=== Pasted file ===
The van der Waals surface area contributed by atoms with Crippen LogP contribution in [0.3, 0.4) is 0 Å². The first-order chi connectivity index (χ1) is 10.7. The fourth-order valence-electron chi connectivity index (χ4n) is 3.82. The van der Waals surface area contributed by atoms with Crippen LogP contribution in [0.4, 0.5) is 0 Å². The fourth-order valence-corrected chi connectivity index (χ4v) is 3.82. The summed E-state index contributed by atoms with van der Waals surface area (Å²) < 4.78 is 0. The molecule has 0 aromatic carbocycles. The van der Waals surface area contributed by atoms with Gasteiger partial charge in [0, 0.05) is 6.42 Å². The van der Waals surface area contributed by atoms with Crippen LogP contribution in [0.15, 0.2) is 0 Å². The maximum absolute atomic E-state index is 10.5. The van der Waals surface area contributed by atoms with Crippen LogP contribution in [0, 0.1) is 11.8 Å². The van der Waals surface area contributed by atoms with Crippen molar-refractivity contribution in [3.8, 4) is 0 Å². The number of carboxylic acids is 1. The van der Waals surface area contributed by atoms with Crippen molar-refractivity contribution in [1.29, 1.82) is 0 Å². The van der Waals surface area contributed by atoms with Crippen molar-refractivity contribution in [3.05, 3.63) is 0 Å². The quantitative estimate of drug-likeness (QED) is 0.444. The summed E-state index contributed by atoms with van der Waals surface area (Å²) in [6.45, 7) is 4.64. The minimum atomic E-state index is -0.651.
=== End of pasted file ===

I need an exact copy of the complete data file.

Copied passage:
The van der Waals surface area contributed by atoms with Crippen LogP contribution in [0.3, 0.4) is 0 Å². The first-order chi connectivity index (χ1) is 10.7. The fourth-order valence-electron chi connectivity index (χ4n) is 3.82. The van der Waals surface area contributed by atoms with Crippen LogP contribution in [0.4, 0.5) is 0 Å². The fourth-order valence-corrected chi connectivity index (χ4v) is 3.82. The summed E-state index contributed by atoms with van der Waals surface area (Å²) < 4.78 is 0. The molecule has 0 aromatic carbocycles. The van der Waals surface area contributed by atoms with Gasteiger partial charge in [0, 0.05) is 6.42 Å². The van der Waals surface area contributed by atoms with Crippen LogP contribution in [0.15, 0.2) is 0 Å². The maximum absolute atomic E-state index is 10.5. The van der Waals surface area contributed by atoms with Crippen LogP contribution in [0, 0.1) is 11.8 Å². The van der Waals surface area contributed by atoms with Crippen molar-refractivity contribution in [3.8, 4) is 0 Å². The number of carboxylic acids is 1. The van der Waals surface area contributed by atoms with Crippen molar-refractivity contribution in [1.29, 1.82) is 0 Å². The van der Waals surface area contributed by atoms with Crippen molar-refractivity contribution in [3.05, 3.63) is 0 Å². The quantitative estimate of drug-likeness (QED) is 0.444. The summed E-state index contributed by atoms with van der Waals surface area (Å²) in [6.45, 7) is 4.64. The minimum atomic E-state index is -0.651.